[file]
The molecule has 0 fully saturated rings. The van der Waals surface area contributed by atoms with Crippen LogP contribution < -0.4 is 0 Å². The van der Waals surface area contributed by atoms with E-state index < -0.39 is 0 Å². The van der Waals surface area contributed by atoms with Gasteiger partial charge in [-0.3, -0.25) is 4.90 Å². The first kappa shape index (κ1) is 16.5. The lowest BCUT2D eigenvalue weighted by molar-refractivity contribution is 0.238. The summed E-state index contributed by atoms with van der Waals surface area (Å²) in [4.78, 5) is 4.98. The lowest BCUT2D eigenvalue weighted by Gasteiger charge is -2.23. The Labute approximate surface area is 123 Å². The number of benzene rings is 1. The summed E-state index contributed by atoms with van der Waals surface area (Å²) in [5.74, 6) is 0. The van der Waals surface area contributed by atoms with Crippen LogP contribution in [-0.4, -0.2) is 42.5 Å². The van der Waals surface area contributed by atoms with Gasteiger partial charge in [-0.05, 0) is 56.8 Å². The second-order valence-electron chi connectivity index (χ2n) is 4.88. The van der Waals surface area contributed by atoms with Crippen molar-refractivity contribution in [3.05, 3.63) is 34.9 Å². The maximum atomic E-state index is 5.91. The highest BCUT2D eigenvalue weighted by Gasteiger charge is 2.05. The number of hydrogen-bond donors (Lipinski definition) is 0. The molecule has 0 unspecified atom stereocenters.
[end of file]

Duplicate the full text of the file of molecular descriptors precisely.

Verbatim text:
The molecule has 0 fully saturated rings. The van der Waals surface area contributed by atoms with Crippen LogP contribution < -0.4 is 0 Å². The van der Waals surface area contributed by atoms with E-state index < -0.39 is 0 Å². The van der Waals surface area contributed by atoms with Gasteiger partial charge in [-0.3, -0.25) is 4.90 Å². The first kappa shape index (κ1) is 16.5. The lowest BCUT2D eigenvalue weighted by molar-refractivity contribution is 0.238. The summed E-state index contributed by atoms with van der Waals surface area (Å²) in [4.78, 5) is 4.98. The lowest BCUT2D eigenvalue weighted by Gasteiger charge is -2.23. The Labute approximate surface area is 123 Å². The number of benzene rings is 1. The summed E-state index contributed by atoms with van der Waals surface area (Å²) in [5.74, 6) is 0. The van der Waals surface area contributed by atoms with Crippen LogP contribution in [-0.4, -0.2) is 42.5 Å². The van der Waals surface area contributed by atoms with Gasteiger partial charge in [-0.05, 0) is 56.8 Å². The second-order valence-electron chi connectivity index (χ2n) is 4.88. The van der Waals surface area contributed by atoms with Crippen molar-refractivity contribution in [3.05, 3.63) is 34.9 Å². The maximum atomic E-state index is 5.91. The highest BCUT2D eigenvalue weighted by Gasteiger charge is 2.05. The number of hydrogen-bond donors (Lipinski definition) is 0. The molecule has 0 unspecified atom stereocenters.